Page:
Find Out What Placenta Previa Is, How It Is Diagnosed And What It Means For Your Pregnancy

Strong heartbeat? Check. Ten fingers and toes? Check. Placenta embedded high? That last one might sound unusual, but it is important to baby's and mom's health too. If you have just been told you have a placenta previa, you may be wondering how this will affect your growing baby. Read on to find out the chances of it resolving on its own (it probably will!) and what to expect if it does not.
By Sarah Caron

What is placenta previa?
Some placentas implant very low in the cervix. That's called either a low-lying placenta or placenta previa. Placenta previa is a pregnancy condition that affects 1 in 200 pregnancies. When the placenta implants on or near the cervix, it can cause bleeding during pregnancy or worse.  The good news? In more than 90 percent of cases, it clears up before the 36th week of pregnancy.

There are three types of placenta previa: marginal, partial and complete. A marginal previa is near the edge of the cervix, but doesn't actually block it. A partial previa partially covers the cervix. A complete previa completely blocks the cervix, making vaginal delivery impossible.

According to the Mayo Clinic, your chances of developing placenta previa are greater if you've had a previous c-section, are over age 35, smoke, or have had it in a previous pregnancy.

How it is diagnosed
In many cases, like author Anne Orchard, previa will be detected during a routine ultrasound.

"I found out at the first ultrasound scan - I think the person who did the scan mentioned it and referred me back to my midwife. I don't think a lot was made of it, because it was unknown if it would grow away, but I was told that it put into doubt whether I would be able to have a home delivery as I was hoping," Orchard says.

Hoping for change
Since placenta previa resolves itself in most cases, your doctor may not seem overly concerned at first. When Lisa O'Neill's doctor explained the risks and concerns of her previa after discovering it midway through her pregnancy, her doctor told her that in most cases it just resolves itself. "I wasn’t confident, but felt pretty certain. I never have had any type of medical issues whatsoever. The doctor was also fairly positive the placenta would move," O'Neill said.

In her case, the placenta didn't move, and O'Neill was put on bedrest for three weeks prior to delivery after experiencing one of the potential risks: bleeding. Fortunately, it wasn't serious and O'Neill delivered via c-section without incident.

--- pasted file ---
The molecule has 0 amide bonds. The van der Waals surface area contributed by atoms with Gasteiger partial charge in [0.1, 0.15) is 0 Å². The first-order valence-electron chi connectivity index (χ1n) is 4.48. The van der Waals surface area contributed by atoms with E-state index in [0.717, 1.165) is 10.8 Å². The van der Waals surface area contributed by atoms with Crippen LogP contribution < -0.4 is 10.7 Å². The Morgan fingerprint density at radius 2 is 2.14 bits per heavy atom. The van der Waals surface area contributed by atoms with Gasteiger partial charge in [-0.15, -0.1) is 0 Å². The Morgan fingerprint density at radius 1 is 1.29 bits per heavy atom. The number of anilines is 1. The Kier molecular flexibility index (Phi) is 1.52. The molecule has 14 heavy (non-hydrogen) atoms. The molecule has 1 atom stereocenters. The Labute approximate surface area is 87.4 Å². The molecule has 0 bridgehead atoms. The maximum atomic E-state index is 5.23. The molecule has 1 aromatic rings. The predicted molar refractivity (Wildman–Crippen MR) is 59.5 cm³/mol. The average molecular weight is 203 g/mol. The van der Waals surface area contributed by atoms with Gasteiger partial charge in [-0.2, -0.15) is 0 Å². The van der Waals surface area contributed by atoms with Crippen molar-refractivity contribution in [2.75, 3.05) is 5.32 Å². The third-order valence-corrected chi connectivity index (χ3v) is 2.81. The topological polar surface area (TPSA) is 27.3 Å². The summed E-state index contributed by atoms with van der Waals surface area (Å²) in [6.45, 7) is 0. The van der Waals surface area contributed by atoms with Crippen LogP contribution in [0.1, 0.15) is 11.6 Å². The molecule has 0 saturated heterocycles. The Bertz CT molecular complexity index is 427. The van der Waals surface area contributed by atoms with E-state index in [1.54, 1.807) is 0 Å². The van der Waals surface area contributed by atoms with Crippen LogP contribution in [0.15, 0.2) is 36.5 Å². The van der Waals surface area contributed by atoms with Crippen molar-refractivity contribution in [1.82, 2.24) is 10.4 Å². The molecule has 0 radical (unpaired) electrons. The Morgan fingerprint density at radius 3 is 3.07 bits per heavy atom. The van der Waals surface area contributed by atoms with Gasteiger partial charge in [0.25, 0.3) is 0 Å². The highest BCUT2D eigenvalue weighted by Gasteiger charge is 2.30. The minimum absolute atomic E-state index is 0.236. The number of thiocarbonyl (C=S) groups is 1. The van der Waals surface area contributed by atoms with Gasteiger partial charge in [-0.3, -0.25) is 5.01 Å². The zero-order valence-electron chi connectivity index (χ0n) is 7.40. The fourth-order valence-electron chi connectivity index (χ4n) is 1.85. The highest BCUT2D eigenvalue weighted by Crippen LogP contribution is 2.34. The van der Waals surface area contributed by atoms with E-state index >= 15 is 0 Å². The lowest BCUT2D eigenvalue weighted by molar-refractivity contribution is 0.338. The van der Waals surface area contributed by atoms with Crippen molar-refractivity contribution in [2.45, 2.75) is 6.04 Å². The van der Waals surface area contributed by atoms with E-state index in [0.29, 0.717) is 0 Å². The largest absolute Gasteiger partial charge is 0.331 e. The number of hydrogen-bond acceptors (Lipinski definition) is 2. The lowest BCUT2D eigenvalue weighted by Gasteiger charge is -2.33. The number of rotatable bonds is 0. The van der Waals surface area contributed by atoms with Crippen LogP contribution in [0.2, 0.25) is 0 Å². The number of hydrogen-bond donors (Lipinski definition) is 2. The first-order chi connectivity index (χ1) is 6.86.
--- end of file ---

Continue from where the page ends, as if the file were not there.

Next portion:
Dangers of previa
Although the chances of in your favor that your pregnancy will progress normally with placenta previa, there are some dangers to be aware of. Placenta previa increases the risk of placenta accreta, where the placenta attaches directly to uterine muscles. It also increases the risk of hemorrhaging during pregnancy, birth and postpartum. For the baby, it raises risks of congenial abnormalities and can lead to nourishment problems in utero. Bleeding can be a sign of something going wrong.

Jayne Dearborn of Designs by Jayne experienced firsthand what can happen as a result of placenta previa. Keep in mind that her experience was an extreme and rare case and most women with placenta previa deliver healthy, full term babies.

"At 30 weeks, I began to bleed heavily and my husband rushed me to the hospital.  After they tried to get my body calmed down with various medications, I had lost too much blood (over 1 liter) and my blood pressure dropped to 50/25.  They rushed me into the operating room for an emergency C-section.  Sam was born at 30 weeks, 3 lbs. 8 oz. and had to be put on a ventilator for 2 weeks.  We had many ups and downs and wasn’t sure he would make it.  But thank god he did and he is my biggest kid," Dearborn said.

What to expect
If you are diagnosed with placenta previa, you will likely have additional ultrasounds throughout your third trimester to check on the condition and placement of the placenta. If the placenta doesn't grow away from the cervix by week 36, then you will most likely have to schedule a Cesarean. Although not ideal, it offers the best possible outcome for the baby.

You may also experience bleeding during pregnancy as a result of the unusual positioning of your placenta. Be sure to call your doctor if this happens, as they will need to check the placenta again.

You may be placed on some degree of rest -- anything from limited activity to full-on bedrest. If you are, just remember that it's all about giving your baby the best possible chance at life. Click here to find out how to stay sane during bedrest.

You aren't alone
Although uncommon, there are many other women who endure placenta previa each year. Talk to others about it and you may learn that they are in the same boat. You can also connect with other moms-to-be online at various women's communities, including the message boards.

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